Bristol Cars - Owners and Enthusiasts Forum  

Go Back   Bristol Cars - Owners and Enthusiasts Forum > Bristol Forums > 6 cyl Bristol cars

6 cyl Bristol cars Type 400 to 406 - restoration, repair, maintenance etc

Bonding in a 401/403 Rear Screen.

Reply
 
Thread Tools Search this Thread Display Modes
  #1 (permalink)  
Old 21-07-20, 03:10 PM
Member
 
Join Date: Mar 2009
Location: West Wales.
Posts: 332
Default Bonding in a 401/403 Rear Screen.

I am not that far off needing to refit the rear screen in one of my 401, I phoned my local car painters and as luck would have it a local mobile windscreen specialist was due in and he popped round later to look at the job.
Firstly he did not think the glue they use would grab the glass, it would have to be supported by the frame and secondly he had concerns about the glass itself as it does not have the modern etched strip around its edge which helps the glue stick better to the glass. His major concern however was the lack of the black enamel strip around the edges of the glass which protect the glue from the effects of the suns ultraviolet rays which would melt the glue if it was not there.
Thinking about this afterwards however I did wonder if this might not actually be an issue as the glass is fitted from the inside and the lip of the body is going to shield the glass along the perimeter where it has been glued in place. The screen fitter thought the bonding material may fail after about a year and the screen start to leak.
He suggested as an alternative that it simply be sealed in place on a bead of high quality black silicone.
I have read in the past comments about bonding the these screens in place using modern adhesive sealer's but have seen no follow up of how effective these were after a few years use and what adhesives were used.
Any advise would be much appreciated.
Geoff.
Reply With Quote
  #2 (permalink)  
Old 21-07-20, 04:41 PM
Member
 
Join Date: Sep 2010
Posts: 200
Default

When I fitted my rear window I sealed it with the same black mastic I used to seal the front window rubber seal. I also put a small amount around the bottom of the body to stop water pooling and seeping down between the body and glass into the wooden frame.

I'm not sure glueing the glass to the body would work or be a good idea.

The main problem was the bottom of the frame had rotted and needed replacing.
Reply With Quote
  #3 (permalink)  
Old 22-07-20, 08:27 AM
Member
 
Join Date: Jul 2008
Location: Kings Langley, Herts
Posts: 60
Default Bonding of Aerodyne rear window

The Bristol Aeroplane Company used 50% DumDum mixed with 50%of Bostic C
which worked very well. However, I am not certain if these products are still available now, but there are several modern means to fix the window into place
but they need to be flexible to cope with the expansion of the aluminium against the glass.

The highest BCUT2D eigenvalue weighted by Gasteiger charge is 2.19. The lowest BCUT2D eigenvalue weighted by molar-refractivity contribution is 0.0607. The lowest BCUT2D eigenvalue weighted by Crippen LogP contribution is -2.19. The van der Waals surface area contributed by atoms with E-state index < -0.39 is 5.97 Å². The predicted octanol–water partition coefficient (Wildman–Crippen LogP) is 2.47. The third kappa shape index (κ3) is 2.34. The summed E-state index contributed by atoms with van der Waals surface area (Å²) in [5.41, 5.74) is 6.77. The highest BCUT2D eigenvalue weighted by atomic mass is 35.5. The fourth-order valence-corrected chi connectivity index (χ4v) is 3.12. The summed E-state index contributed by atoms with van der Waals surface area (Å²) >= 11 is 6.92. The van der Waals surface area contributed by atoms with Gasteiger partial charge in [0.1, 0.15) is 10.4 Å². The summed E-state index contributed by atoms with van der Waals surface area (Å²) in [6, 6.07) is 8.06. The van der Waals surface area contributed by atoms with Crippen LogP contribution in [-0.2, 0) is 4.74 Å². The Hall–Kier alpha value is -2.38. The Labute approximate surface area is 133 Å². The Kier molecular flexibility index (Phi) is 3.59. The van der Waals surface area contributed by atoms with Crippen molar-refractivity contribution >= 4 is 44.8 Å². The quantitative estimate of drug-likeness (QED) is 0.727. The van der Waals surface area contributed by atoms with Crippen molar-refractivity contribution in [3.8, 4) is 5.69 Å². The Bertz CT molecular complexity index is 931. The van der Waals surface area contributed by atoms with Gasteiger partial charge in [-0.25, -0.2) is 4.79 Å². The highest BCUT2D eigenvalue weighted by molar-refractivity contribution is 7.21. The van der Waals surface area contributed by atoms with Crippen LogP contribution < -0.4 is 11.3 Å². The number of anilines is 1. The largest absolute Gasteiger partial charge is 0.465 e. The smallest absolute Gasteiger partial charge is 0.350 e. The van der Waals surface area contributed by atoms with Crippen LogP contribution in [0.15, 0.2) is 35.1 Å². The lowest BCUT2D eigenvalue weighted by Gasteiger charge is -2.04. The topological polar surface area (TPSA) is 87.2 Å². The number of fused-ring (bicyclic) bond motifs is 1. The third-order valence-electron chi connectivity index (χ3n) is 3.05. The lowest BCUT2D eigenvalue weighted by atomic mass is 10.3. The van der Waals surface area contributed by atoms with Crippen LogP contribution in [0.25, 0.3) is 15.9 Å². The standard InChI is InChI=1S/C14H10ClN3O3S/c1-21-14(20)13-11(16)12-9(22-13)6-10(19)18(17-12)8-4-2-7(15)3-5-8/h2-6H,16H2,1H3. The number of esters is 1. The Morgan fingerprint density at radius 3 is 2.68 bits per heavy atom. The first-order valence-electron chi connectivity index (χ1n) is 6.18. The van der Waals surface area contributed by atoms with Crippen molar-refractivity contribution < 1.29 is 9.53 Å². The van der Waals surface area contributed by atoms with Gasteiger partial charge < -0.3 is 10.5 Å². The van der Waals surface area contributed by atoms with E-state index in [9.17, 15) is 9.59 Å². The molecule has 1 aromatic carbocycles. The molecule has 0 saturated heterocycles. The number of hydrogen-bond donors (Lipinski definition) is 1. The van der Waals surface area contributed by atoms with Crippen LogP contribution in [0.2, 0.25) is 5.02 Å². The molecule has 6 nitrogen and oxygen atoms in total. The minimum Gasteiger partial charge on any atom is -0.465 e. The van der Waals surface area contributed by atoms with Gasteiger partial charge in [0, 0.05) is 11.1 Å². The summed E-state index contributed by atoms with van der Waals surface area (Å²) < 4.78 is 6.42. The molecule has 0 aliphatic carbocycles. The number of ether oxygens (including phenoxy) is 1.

An extra piece of information which you will not find any where else is the part number of the wooden filet which holds the glass in position, it is N 705712A, there may be a drawing in the archives with sizes. This was supplied oversize and had ro be fitted first to the aperture and then to take the aluminium surround plus the roof lining which is trapped between the two.
I hope this is of help, so the best of luck.
Bellerophon
Reply With Quote
  #4 (permalink)  
Old 22-07-20, 03:08 PM
Member
 
Join Date: Mar 2009
Location: West Wales.
Posts: 332
Default

I think perhaps using a bonding type material rather than a sealer may not be a good idea especially as the original mix was flexible.
I was very lucky to have an original wooden frame made by Bristol and bought many years ago and even luckier that Dave Ralls who has done some trimming work on my cars was able to make up a jig to reproduce them. Made in the same was as the original the only departure is that after realising that most of the adjustment, as they were made oversize originally,is on the inside of the frame is that Dave makes them in two pieces with a small number of the inside laminations separate to reduce the amount off work if the inner alloy frame is larger than average, I have four of those alloy trims here and none of them are the same size or shape though reassuringly all the frames are a snug fit in the surround in the body. If anyone needs his contact details please let me know.
Going back to the sealants there are a lot of choices on the market and perhaps asking one of my friends who used to have an ocean going trimaran might be an idea as there would have been sun movement and salt water thrown into the mix.

Last edited by Geoff Kingston; 22-07-20 at 10:46 PM.
Reply With Quote
Reply

Thread Tools Search this Thread
Search this Thread:

Advanced Search
Display Modes

Posting Rules
You may not post new threads
You may not post replies
You may not post attachments
You may not edit your posts

BB code is On
Smilies are On
[IMG] code is Off
HTML code is Off
Trackbacks are Off
Pingbacks are Off
Refbacks are Off


All times are GMT. The time now is 01:12 AM.


This is the live site

Search Engine Friendly URLs by vBSEO 3.6.0 PL2